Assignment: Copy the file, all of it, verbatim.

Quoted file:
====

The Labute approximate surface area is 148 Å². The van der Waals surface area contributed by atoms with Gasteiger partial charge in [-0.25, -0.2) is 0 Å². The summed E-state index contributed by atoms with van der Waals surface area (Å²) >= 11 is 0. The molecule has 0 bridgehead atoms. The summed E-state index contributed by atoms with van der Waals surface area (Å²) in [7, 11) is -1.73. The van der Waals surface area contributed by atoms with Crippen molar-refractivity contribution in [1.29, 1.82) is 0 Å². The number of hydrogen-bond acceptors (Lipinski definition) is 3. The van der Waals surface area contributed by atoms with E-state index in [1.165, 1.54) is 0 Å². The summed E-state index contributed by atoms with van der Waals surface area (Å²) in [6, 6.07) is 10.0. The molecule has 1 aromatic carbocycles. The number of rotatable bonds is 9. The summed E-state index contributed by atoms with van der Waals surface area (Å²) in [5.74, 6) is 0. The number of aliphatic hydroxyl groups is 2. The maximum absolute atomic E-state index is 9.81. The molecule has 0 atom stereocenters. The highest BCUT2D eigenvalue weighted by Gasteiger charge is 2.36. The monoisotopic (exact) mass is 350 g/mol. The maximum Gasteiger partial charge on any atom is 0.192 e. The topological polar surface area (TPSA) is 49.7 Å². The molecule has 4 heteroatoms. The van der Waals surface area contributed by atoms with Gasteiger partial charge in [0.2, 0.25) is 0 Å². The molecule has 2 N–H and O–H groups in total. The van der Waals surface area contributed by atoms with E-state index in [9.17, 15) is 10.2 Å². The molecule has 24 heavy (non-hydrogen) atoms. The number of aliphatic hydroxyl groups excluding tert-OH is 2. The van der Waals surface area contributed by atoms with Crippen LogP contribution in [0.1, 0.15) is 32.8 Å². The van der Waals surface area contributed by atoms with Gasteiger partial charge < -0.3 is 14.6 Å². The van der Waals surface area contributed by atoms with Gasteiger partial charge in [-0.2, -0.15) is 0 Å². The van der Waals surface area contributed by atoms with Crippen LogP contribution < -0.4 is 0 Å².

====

The Labute approximate surface area is 148 Å². The van der Waals surface area contributed by atoms with Gasteiger partial charge in [-0.25, -0.2) is 0 Å². The summed E-state index contributed by atoms with van der Waals surface area (Å²) >= 11 is 0. The molecule has 0 bridgehead atoms. The summed E-state index contributed by atoms with van der Waals surface area (Å²) in [7, 11) is -1.73. The van der Waals surface area contributed by atoms with Crippen molar-refractivity contribution in [1.29, 1.82) is 0 Å². The number of hydrogen-bond acceptors (Lipinski definition) is 3. The van der Waals surface area contributed by atoms with E-state index in [1.165, 1.54) is 0 Å². The summed E-state index contributed by atoms with van der Waals surface area (Å²) in [6, 6.07) is 10.0. The molecule has 1 aromatic carbocycles. The number of rotatable bonds is 9. The summed E-state index contributed by atoms with van der Waals surface area (Å²) in [5.74, 6) is 0. The number of aliphatic hydroxyl groups is 2. The maximum absolute atomic E-state index is 9.81. The molecule has 0 atom stereocenters. The highest BCUT2D eigenvalue weighted by Gasteiger charge is 2.36. The monoisotopic (exact) mass is 350 g/mol. The maximum Gasteiger partial charge on any atom is 0.192 e. The topological polar surface area (TPSA) is 49.7 Å². The molecule has 4 heteroatoms. The van der Waals surface area contributed by atoms with Gasteiger partial charge in [0.2, 0.25) is 0 Å². The molecule has 2 N–H and O–H groups in total. The van der Waals surface area contributed by atoms with E-state index in [9.17, 15) is 10.2 Å². The molecule has 24 heavy (non-hydrogen) atoms. The number of aliphatic hydroxyl groups excluding tert-OH is 2. The van der Waals surface area contributed by atoms with Crippen LogP contribution in [0.1, 0.15) is 32.8 Å². The van der Waals surface area contributed by atoms with Gasteiger partial charge < -0.3 is 14.6 Å². The van der Waals surface area contributed by atoms with Gasteiger partial charge in [-0.2, -0.15) is 0 Å². The van der Waals surface area contributed by atoms with Crippen LogP contribution < -0.4 is 0 Å².